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Tommy

Bach Chaconne Heifetz Stylistic Questions

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I would greatly appreciate other's thoughts on the stylistic treatment of three note and four note chords in the following Heifetz performance of the Chaconne (originally from the Heifetz in Performance video of olden times)

http://www.youtube.com/watch?v=oMQD4wba91A...player_embedded

http://www.youtube.com/watch?v=R6TuesVgvLc...feature=related

This performance is in my opinion the sine qua non of chaconne performances. The man unlocks hidden melodies and phrases that I have never heard anyone else bring out.

My question: Heifetz plays every chord as if it consists of two beats -- bottom note and then the top notes -- without any attempt to suggest that they are all in one beat. Does this add to the enjoyment of the performance or introduce unnecessary rhythm elements? I am not particularly concerned with what Bach would have wanted or whatever, just what is most enjoyable to listen to.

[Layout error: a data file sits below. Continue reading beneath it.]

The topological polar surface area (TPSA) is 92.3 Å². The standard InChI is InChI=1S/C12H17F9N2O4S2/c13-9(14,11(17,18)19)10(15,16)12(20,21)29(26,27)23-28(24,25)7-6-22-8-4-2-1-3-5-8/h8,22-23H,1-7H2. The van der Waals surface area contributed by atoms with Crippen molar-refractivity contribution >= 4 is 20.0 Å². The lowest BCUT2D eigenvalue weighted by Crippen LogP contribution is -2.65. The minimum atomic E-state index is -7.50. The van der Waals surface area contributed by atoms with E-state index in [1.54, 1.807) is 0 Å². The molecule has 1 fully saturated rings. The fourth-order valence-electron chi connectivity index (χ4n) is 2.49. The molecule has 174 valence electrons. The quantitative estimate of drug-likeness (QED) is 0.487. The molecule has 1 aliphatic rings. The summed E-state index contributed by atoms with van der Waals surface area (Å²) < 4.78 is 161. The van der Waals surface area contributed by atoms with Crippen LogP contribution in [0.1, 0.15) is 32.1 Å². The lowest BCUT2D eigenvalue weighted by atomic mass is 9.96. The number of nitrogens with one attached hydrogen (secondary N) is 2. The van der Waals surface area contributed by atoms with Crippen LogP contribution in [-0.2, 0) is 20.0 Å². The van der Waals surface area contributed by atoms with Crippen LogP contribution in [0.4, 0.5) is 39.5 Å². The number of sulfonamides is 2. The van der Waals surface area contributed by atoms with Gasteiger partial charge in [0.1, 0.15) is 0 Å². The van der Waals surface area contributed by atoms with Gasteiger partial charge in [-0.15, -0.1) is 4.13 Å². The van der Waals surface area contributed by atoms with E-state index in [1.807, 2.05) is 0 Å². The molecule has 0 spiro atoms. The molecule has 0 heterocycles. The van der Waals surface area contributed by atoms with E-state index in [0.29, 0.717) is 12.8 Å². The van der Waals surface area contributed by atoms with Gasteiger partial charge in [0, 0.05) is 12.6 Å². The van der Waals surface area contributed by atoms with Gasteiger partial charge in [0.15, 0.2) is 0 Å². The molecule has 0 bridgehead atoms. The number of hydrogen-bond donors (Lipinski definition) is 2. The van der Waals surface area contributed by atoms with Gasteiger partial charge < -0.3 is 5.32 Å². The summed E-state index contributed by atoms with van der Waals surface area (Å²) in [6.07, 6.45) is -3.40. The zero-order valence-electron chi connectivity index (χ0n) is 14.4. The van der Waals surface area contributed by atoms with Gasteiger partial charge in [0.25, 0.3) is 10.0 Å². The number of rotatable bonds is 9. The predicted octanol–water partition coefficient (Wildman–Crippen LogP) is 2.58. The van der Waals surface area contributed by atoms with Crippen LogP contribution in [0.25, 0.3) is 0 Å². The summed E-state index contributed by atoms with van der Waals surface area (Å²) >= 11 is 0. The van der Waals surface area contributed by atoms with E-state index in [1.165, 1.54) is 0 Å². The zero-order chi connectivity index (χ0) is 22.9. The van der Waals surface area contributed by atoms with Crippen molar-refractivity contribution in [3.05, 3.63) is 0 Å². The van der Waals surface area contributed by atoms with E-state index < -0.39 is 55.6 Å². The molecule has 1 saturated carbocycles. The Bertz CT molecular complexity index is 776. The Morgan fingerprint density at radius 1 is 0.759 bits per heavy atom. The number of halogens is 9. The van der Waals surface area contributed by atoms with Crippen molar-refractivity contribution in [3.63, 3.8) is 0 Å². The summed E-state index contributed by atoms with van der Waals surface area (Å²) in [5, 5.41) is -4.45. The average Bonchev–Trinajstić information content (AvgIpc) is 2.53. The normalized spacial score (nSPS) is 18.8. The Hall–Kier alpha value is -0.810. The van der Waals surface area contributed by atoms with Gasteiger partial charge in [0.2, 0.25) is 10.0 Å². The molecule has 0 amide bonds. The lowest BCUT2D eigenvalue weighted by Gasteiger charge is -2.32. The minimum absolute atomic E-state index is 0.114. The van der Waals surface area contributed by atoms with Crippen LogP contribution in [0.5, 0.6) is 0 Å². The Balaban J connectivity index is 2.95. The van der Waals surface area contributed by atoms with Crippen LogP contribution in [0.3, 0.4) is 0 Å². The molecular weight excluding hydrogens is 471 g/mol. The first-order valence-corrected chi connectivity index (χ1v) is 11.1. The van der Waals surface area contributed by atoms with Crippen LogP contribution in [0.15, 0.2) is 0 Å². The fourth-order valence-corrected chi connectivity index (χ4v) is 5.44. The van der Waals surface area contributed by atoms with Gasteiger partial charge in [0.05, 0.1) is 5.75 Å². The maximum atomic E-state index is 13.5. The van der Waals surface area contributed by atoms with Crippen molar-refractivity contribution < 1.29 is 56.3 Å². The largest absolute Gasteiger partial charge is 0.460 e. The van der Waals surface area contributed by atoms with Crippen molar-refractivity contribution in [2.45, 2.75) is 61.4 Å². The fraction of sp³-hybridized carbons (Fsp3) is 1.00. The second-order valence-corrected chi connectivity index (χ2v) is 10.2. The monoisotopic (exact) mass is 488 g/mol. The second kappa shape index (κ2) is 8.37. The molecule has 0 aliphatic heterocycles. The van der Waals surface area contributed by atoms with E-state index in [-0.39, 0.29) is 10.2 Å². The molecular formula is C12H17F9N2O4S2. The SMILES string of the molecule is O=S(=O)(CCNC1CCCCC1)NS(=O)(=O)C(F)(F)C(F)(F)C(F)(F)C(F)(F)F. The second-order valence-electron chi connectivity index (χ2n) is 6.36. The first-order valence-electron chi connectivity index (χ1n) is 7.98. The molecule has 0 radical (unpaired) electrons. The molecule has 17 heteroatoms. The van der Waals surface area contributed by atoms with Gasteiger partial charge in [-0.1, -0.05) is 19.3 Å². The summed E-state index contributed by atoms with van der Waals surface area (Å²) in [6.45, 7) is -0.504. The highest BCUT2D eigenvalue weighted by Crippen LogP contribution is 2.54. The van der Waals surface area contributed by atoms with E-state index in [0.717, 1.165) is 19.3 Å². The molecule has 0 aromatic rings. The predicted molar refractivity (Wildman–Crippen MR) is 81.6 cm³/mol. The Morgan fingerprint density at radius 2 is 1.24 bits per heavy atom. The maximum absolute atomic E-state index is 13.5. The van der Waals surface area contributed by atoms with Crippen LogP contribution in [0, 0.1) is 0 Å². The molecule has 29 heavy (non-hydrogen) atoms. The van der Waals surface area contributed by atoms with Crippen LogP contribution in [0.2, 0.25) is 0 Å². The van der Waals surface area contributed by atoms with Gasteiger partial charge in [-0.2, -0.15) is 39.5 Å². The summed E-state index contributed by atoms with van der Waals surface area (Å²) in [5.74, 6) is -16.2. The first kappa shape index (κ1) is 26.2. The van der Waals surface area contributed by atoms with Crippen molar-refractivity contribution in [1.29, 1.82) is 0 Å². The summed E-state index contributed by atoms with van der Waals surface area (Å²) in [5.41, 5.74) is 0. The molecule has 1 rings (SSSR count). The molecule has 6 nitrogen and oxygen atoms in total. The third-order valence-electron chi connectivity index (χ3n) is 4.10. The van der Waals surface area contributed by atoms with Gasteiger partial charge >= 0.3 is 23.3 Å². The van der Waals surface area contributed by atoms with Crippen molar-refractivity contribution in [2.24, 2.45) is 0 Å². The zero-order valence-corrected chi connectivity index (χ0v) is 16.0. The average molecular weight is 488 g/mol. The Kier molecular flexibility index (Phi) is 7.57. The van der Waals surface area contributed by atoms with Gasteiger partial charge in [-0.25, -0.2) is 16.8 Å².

Tom

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I would greatly appreciate other's thoughts on the stylistic treatment of three note and four note chords in the following Heifetz performance of the Chaconne (originally from the Heifetz in Performance video of olden times)

http://www.youtube.com/watch?v=oMQD4wba91A...player_embedded

http://www.youtube.com/watch?v=R6TuesVgvLc...feature=related

This performance is in my opinion the sine qua non of chaconne performances. The man unlocks hidden melodies and phrases that I have never heard anyone else bring out.